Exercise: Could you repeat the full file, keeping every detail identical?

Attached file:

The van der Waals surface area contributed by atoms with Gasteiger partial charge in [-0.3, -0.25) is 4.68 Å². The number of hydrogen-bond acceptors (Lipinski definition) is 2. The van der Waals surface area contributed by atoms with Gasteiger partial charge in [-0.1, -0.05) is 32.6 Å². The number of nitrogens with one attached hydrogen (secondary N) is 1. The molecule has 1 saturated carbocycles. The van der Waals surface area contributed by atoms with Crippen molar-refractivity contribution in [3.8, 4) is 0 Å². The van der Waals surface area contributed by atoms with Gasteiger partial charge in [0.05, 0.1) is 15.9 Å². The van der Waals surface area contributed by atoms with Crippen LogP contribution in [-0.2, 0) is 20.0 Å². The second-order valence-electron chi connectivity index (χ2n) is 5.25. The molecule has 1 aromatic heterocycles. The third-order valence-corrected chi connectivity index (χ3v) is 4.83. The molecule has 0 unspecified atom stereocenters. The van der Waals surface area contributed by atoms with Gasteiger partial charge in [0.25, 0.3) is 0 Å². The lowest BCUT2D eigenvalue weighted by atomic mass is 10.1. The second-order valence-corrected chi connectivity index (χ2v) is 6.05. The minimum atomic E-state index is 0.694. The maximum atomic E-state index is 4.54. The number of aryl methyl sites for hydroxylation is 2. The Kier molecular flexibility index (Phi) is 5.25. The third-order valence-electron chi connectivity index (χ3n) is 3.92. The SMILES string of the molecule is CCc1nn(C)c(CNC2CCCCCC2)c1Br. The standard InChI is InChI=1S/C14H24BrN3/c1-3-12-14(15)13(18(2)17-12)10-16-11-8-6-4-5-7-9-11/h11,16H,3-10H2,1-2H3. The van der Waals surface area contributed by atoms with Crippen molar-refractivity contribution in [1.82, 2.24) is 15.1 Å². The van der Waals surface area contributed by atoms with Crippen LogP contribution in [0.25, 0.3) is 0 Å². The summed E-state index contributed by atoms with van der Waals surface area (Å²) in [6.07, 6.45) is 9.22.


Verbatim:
The van der Waals surface area contributed by atoms with Gasteiger partial charge in [-0.3, -0.25) is 4.68 Å². The number of hydrogen-bond acceptors (Lipinski definition) is 2. The van der Waals surface area contributed by atoms with Gasteiger partial charge in [-0.1, -0.05) is 32.6 Å². The number of nitrogens with one attached hydrogen (secondary N) is 1. The molecule has 1 saturated carbocycles. The van der Waals surface area contributed by atoms with Crippen molar-refractivity contribution in [3.8, 4) is 0 Å². The van der Waals surface area contributed by atoms with Gasteiger partial charge in [0.05, 0.1) is 15.9 Å². The van der Waals surface area contributed by atoms with Crippen LogP contribution in [-0.2, 0) is 20.0 Å². The second-order valence-electron chi connectivity index (χ2n) is 5.25. The molecule has 1 aromatic heterocycles. The third-order valence-corrected chi connectivity index (χ3v) is 4.83. The molecule has 0 unspecified atom stereocenters. The van der Waals surface area contributed by atoms with Gasteiger partial charge in [0.25, 0.3) is 0 Å². The lowest BCUT2D eigenvalue weighted by atomic mass is 10.1. The second-order valence-corrected chi connectivity index (χ2v) is 6.05. The minimum atomic E-state index is 0.694. The maximum atomic E-state index is 4.54. The number of aryl methyl sites for hydroxylation is 2. The Kier molecular flexibility index (Phi) is 5.25. The third-order valence-electron chi connectivity index (χ3n) is 3.92. The SMILES string of the molecule is CCc1nn(C)c(CNC2CCCCCC2)c1Br. The standard InChI is InChI=1S/C14H24BrN3/c1-3-12-14(15)13(18(2)17-12)10-16-11-8-6-4-5-7-9-11/h11,16H,3-10H2,1-2H3. The van der Waals surface area contributed by atoms with Crippen molar-refractivity contribution in [1.82, 2.24) is 15.1 Å². The van der Waals surface area contributed by atoms with Crippen LogP contribution in [0.25, 0.3) is 0 Å². The summed E-state index contributed by atoms with van der Waals surface area (Å²) in [6.07, 6.45) is 9.22.